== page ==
Regional Gardening Reports :: National Gardening Association

Southern California Coastal & Inland Valleys

January, 2004
Regional Report

Plant Grapes and Berries

Plant grapes and berry vines from now through March. Tips from last year's berry canes should be well-rooted. Cut off the vine above the third node from the rooted tip. Use a slant cut at the top and a straight cut at the bottom so you'll know which end is which when you transplant it.

Transplant Strawberry Runners

Use strawberry runners to renew your patch or start a new one. Strawberry plants that are more than three years old have passed their prime and are best replaced. Avoid locating strawberries where eggplants, peppers, potatoes, or tomatoes were growing within the last three years, as they have similar disease problems. Dig in lots of manure and compost before transplanting strawberries right at the soil level, so roots are buried but leaf bases are not.

Prepare Planting Holes to Accommodate Tree Roots

Roots of mature trees can spread up to three or four times beyond the distance from trunk to dripline, so be sure to prepare the planting hole well at least a foot or two beyond the size of the rootball. Loosen soil and add some compost and manure, but don\'t be too generous or the tree roots will not have to reach out into surrounding soil for nutrients. Instead, they\'ll circle in the planting hole and not anchor the tree well, making it prone to being blown over as it grows larger. As the tree develops, feeder roots will remain somewhat close to the surface, so keep ground covers and construction away from the trunk at least as far as its drip line.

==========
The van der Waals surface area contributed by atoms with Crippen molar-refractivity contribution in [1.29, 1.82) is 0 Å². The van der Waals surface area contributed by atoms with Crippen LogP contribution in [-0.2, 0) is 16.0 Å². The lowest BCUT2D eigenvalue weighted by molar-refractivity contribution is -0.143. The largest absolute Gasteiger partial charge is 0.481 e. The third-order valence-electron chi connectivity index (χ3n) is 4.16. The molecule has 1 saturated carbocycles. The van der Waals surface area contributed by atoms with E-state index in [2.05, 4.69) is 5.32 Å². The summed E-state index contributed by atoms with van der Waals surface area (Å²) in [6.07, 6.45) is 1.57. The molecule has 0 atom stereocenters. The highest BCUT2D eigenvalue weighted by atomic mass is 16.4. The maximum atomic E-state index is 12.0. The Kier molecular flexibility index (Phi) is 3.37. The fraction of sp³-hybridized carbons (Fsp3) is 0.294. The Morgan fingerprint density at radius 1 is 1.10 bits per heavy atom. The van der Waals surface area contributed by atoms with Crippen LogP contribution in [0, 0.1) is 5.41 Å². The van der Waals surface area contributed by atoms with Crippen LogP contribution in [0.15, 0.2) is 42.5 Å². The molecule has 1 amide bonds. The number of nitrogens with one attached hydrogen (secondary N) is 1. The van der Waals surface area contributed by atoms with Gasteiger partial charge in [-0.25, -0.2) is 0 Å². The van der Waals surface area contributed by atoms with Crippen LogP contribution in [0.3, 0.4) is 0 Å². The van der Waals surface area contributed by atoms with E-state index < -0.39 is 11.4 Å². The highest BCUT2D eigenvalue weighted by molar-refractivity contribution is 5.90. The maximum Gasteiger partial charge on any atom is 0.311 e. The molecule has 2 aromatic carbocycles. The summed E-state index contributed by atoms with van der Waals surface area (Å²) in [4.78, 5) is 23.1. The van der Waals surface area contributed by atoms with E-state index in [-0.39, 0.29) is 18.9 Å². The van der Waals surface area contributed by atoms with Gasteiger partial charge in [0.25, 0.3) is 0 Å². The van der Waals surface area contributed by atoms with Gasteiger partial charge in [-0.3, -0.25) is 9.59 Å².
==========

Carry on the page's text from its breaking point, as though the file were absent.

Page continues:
Determining Rose Fragrance by Color

In general, the most highly scented roses are the ones that are darker in color, have more petals to the flower, or have thick, velvety petals. Reds and pinks tend to smell "like a rose"; whites and yellows smell like lemon, orris, nasturtium, and violet; orange flowers smell like clover, fruit, orris, nasturtium, and violet.

Fertilizing Roses in Winter

When transplanting roses, add humus and potash, but be spare with nitrogen fertilizers, which hasten new foliage that's easily damaged by late frosts.


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